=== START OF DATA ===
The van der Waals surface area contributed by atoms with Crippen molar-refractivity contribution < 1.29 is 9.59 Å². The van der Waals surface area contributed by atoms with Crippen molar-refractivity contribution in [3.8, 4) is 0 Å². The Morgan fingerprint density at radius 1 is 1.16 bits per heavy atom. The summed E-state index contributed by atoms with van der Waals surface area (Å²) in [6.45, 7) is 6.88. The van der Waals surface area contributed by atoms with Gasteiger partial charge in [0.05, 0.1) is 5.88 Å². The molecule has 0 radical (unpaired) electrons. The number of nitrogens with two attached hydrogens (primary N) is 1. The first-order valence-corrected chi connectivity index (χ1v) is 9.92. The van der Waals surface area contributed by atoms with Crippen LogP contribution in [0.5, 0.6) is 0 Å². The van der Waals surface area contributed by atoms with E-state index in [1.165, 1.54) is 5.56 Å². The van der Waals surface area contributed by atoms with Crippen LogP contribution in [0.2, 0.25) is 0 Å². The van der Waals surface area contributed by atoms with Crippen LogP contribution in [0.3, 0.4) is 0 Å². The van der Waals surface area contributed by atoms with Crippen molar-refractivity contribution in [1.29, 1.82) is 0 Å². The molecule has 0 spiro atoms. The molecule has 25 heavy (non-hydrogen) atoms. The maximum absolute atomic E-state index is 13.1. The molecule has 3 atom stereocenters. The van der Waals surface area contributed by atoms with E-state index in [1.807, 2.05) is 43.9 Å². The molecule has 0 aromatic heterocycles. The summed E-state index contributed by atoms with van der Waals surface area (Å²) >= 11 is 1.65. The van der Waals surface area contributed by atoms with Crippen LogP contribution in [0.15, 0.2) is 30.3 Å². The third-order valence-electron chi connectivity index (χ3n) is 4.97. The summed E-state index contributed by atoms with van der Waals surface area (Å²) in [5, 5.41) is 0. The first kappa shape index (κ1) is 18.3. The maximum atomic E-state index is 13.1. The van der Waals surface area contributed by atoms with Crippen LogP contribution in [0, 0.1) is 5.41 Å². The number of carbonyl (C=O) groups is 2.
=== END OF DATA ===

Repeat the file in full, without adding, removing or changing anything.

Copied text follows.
The van der Waals surface area contributed by atoms with Crippen molar-refractivity contribution < 1.29 is 9.59 Å². The van der Waals surface area contributed by atoms with Crippen molar-refractivity contribution in [3.8, 4) is 0 Å². The Morgan fingerprint density at radius 1 is 1.16 bits per heavy atom. The summed E-state index contributed by atoms with van der Waals surface area (Å²) in [6.45, 7) is 6.88. The van der Waals surface area contributed by atoms with Gasteiger partial charge in [0.05, 0.1) is 5.88 Å². The molecule has 0 radical (unpaired) electrons. The number of nitrogens with two attached hydrogens (primary N) is 1. The first-order valence-corrected chi connectivity index (χ1v) is 9.92. The van der Waals surface area contributed by atoms with Crippen LogP contribution in [0.5, 0.6) is 0 Å². The van der Waals surface area contributed by atoms with E-state index in [1.165, 1.54) is 5.56 Å². The van der Waals surface area contributed by atoms with Crippen LogP contribution in [0.2, 0.25) is 0 Å². The van der Waals surface area contributed by atoms with Crippen LogP contribution in [0.3, 0.4) is 0 Å². The van der Waals surface area contributed by atoms with Crippen molar-refractivity contribution in [1.29, 1.82) is 0 Å². The molecule has 0 spiro atoms. The molecule has 25 heavy (non-hydrogen) atoms. The maximum absolute atomic E-state index is 13.1. The molecule has 3 atom stereocenters. The van der Waals surface area contributed by atoms with E-state index in [1.807, 2.05) is 43.9 Å². The molecule has 0 aromatic heterocycles. The summed E-state index contributed by atoms with van der Waals surface area (Å²) >= 11 is 1.65. The van der Waals surface area contributed by atoms with Crippen LogP contribution in [0.15, 0.2) is 30.3 Å². The third-order valence-electron chi connectivity index (χ3n) is 4.97. The summed E-state index contributed by atoms with van der Waals surface area (Å²) in [5, 5.41) is 0. The first kappa shape index (κ1) is 18.3. The maximum atomic E-state index is 13.1. The van der Waals surface area contributed by atoms with Crippen LogP contribution in [0, 0.1) is 5.41 Å². The number of carbonyl (C=O) groups is 2.